So, what is James trying to do? He jokes that he has made a good living out of dying. He has been prolific: his recent output – two books of criticism, a Collected Poems, a translation of Dante, and now this – is part of a great burst of late fruition. This book is not as slight as it looks, nor indeed as dependent on its pretext (Proust) as it appears. It is not a commentary in any but the vaguest sense, and is full of skittering side references to the world beyond Proust.

The book opens with a nice representation of Á la recherche as being “only” a structure in the sense that “Gaudi’s cathedral in Barcelona/And the weird Watts Towers in Los Angeles –/Eclectic stalagmites of junk – are structures”. You can enjoy what James is saying here without agreeing with the comparison, because he is cleverly taking up the idea of architecture as “frozen music” and inviting us to think of Proust’s novel, in all its great, ramifying spread, as something organic, something made of time as well as being “about” Time. Besides, in the next lines, he adjusts the tone by evoking “the sandcastle you helped your daughters build/Before you sat with them to watch the sea/Dismantle it and smooth it out and take it/Back down to where it came from”.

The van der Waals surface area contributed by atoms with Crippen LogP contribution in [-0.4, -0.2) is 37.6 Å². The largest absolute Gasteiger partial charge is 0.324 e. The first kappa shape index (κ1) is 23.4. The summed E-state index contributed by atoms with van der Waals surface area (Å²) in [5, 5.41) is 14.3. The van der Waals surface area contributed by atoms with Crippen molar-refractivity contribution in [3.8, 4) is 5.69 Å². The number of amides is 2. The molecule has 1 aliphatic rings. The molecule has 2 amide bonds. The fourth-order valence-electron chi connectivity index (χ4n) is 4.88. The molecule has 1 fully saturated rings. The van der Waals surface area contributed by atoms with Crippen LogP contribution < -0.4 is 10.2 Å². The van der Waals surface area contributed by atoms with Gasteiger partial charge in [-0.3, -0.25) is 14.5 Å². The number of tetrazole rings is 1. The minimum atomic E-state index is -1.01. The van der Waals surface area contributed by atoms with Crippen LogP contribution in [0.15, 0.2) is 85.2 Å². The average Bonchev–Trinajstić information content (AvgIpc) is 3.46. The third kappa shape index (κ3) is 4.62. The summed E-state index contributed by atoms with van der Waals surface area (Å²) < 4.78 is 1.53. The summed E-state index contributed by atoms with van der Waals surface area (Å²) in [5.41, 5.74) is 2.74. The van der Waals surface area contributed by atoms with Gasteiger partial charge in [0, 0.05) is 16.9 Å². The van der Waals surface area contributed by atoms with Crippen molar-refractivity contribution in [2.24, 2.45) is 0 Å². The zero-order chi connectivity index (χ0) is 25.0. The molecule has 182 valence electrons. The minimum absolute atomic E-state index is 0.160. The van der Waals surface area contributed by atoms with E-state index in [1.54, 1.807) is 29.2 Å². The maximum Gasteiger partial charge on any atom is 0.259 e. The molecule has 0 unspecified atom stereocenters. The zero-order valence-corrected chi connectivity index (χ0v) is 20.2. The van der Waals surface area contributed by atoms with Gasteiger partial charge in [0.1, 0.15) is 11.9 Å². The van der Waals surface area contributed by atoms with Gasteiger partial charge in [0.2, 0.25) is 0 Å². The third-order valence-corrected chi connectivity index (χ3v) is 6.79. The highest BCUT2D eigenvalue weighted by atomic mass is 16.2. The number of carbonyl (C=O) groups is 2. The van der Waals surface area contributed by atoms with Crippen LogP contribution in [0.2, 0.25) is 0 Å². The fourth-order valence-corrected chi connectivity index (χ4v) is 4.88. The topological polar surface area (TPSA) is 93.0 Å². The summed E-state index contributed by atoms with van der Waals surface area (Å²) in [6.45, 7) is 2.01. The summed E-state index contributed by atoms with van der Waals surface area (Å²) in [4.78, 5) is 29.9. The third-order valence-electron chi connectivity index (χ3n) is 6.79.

This is a moving switch, because it reminds us that there is something bleak and dark at the centre of Proust, and that beneath the tulle, the tisane and the taffeta is the great, annihilating sweep of time. James is also very good on what we often forget about Proust: his economy, his way of connecting up the world, seeing how it coheres and fits together. Seen from the point of view of what it leads out to and not what it “contains”, Á la recherche is quite a short book. James knows this, and is alive to the way in which metaphor holds Proust’s world and work together. Metaphor is language’s great two-for-one offer and he notices the reverbarative range of Proust’s seemingly trivial images, the way it all comes “[f]laring to life from a mixed metaphor”.